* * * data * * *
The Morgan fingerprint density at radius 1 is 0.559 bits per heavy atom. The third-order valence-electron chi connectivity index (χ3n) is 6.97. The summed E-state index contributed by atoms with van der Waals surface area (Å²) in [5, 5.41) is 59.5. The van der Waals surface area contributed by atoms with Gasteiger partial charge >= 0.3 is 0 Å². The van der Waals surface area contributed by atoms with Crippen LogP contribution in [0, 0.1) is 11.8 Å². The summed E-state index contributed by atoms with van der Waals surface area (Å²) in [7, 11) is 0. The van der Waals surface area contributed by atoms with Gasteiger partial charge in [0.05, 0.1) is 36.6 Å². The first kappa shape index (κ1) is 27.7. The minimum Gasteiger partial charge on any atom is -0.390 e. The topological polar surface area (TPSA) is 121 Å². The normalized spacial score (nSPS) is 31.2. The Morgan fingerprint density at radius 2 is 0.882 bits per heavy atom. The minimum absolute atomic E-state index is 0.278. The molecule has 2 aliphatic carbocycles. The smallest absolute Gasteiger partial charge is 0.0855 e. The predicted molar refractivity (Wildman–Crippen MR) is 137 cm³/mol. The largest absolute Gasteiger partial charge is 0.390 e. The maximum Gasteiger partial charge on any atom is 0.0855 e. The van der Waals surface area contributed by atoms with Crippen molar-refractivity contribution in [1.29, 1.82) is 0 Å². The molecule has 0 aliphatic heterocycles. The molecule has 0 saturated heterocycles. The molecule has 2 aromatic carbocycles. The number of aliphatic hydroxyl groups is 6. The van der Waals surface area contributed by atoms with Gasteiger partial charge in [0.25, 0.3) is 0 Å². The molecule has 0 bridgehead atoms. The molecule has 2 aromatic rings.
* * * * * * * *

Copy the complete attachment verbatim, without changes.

The Morgan fingerprint density at radius 1 is 0.559 bits per heavy atom. The third-order valence-electron chi connectivity index (χ3n) is 6.97. The summed E-state index contributed by atoms with van der Waals surface area (Å²) in [5, 5.41) is 59.5. The van der Waals surface area contributed by atoms with Gasteiger partial charge >= 0.3 is 0 Å². The van der Waals surface area contributed by atoms with Crippen LogP contribution in [0, 0.1) is 11.8 Å². The summed E-state index contributed by atoms with van der Waals surface area (Å²) in [7, 11) is 0. The van der Waals surface area contributed by atoms with Gasteiger partial charge in [0.05, 0.1) is 36.6 Å². The first kappa shape index (κ1) is 27.7. The minimum Gasteiger partial charge on any atom is -0.390 e. The topological polar surface area (TPSA) is 121 Å². The normalized spacial score (nSPS) is 31.2. The Morgan fingerprint density at radius 2 is 0.882 bits per heavy atom. The minimum absolute atomic E-state index is 0.278. The molecule has 2 aliphatic carbocycles. The smallest absolute Gasteiger partial charge is 0.0855 e. The predicted molar refractivity (Wildman–Crippen MR) is 137 cm³/mol. The largest absolute Gasteiger partial charge is 0.390 e. The maximum Gasteiger partial charge on any atom is 0.0855 e. The van der Waals surface area contributed by atoms with Crippen molar-refractivity contribution in [1.29, 1.82) is 0 Å². The molecule has 0 aliphatic heterocycles. The molecule has 0 saturated heterocycles. The molecule has 2 aromatic carbocycles. The number of aliphatic hydroxyl groups is 6. The van der Waals surface area contributed by atoms with Gasteiger partial charge in [0.25, 0.3) is 0 Å². The molecule has 0 bridgehead atoms. The molecule has 2 aromatic rings.